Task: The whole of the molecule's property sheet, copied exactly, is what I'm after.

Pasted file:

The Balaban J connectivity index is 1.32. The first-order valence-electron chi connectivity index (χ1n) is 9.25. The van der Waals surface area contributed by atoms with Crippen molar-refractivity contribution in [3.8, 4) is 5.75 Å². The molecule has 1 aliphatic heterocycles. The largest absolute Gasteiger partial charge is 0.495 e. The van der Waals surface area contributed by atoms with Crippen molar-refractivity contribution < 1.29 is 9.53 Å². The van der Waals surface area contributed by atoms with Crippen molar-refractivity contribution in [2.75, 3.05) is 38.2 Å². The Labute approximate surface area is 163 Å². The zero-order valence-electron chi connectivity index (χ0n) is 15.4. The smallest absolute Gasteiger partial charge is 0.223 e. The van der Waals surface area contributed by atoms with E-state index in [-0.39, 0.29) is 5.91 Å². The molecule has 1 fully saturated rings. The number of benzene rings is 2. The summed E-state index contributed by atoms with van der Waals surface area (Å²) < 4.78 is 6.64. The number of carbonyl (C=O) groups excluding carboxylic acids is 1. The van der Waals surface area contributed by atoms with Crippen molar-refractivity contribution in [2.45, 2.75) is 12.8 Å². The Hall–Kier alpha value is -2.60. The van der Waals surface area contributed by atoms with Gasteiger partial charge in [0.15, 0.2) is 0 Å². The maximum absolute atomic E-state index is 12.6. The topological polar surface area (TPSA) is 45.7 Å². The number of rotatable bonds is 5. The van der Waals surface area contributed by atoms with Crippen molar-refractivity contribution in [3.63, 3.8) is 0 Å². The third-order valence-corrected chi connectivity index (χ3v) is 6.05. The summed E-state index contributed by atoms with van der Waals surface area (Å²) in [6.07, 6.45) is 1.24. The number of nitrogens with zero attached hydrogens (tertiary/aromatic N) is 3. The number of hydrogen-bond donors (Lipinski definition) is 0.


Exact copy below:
The Balaban J connectivity index is 1.32. The first-order valence-electron chi connectivity index (χ1n) is 9.25. The van der Waals surface area contributed by atoms with Crippen molar-refractivity contribution in [3.8, 4) is 5.75 Å². The molecule has 1 aliphatic heterocycles. The largest absolute Gasteiger partial charge is 0.495 e. The van der Waals surface area contributed by atoms with Crippen molar-refractivity contribution < 1.29 is 9.53 Å². The van der Waals surface area contributed by atoms with Crippen molar-refractivity contribution in [2.75, 3.05) is 38.2 Å². The Labute approximate surface area is 163 Å². The zero-order valence-electron chi connectivity index (χ0n) is 15.4. The smallest absolute Gasteiger partial charge is 0.223 e. The van der Waals surface area contributed by atoms with E-state index in [-0.39, 0.29) is 5.91 Å². The molecule has 1 fully saturated rings. The number of benzene rings is 2. The summed E-state index contributed by atoms with van der Waals surface area (Å²) < 4.78 is 6.64. The number of carbonyl (C=O) groups excluding carboxylic acids is 1. The van der Waals surface area contributed by atoms with Crippen molar-refractivity contribution in [2.45, 2.75) is 12.8 Å². The Hall–Kier alpha value is -2.60. The van der Waals surface area contributed by atoms with Gasteiger partial charge in [0.15, 0.2) is 0 Å². The maximum absolute atomic E-state index is 12.6. The topological polar surface area (TPSA) is 45.7 Å². The number of rotatable bonds is 5. The van der Waals surface area contributed by atoms with Crippen molar-refractivity contribution in [3.63, 3.8) is 0 Å². The third-order valence-corrected chi connectivity index (χ3v) is 6.05. The summed E-state index contributed by atoms with van der Waals surface area (Å²) in [6.07, 6.45) is 1.24. The number of nitrogens with zero attached hydrogens (tertiary/aromatic N) is 3. The number of hydrogen-bond donors (Lipinski definition) is 0.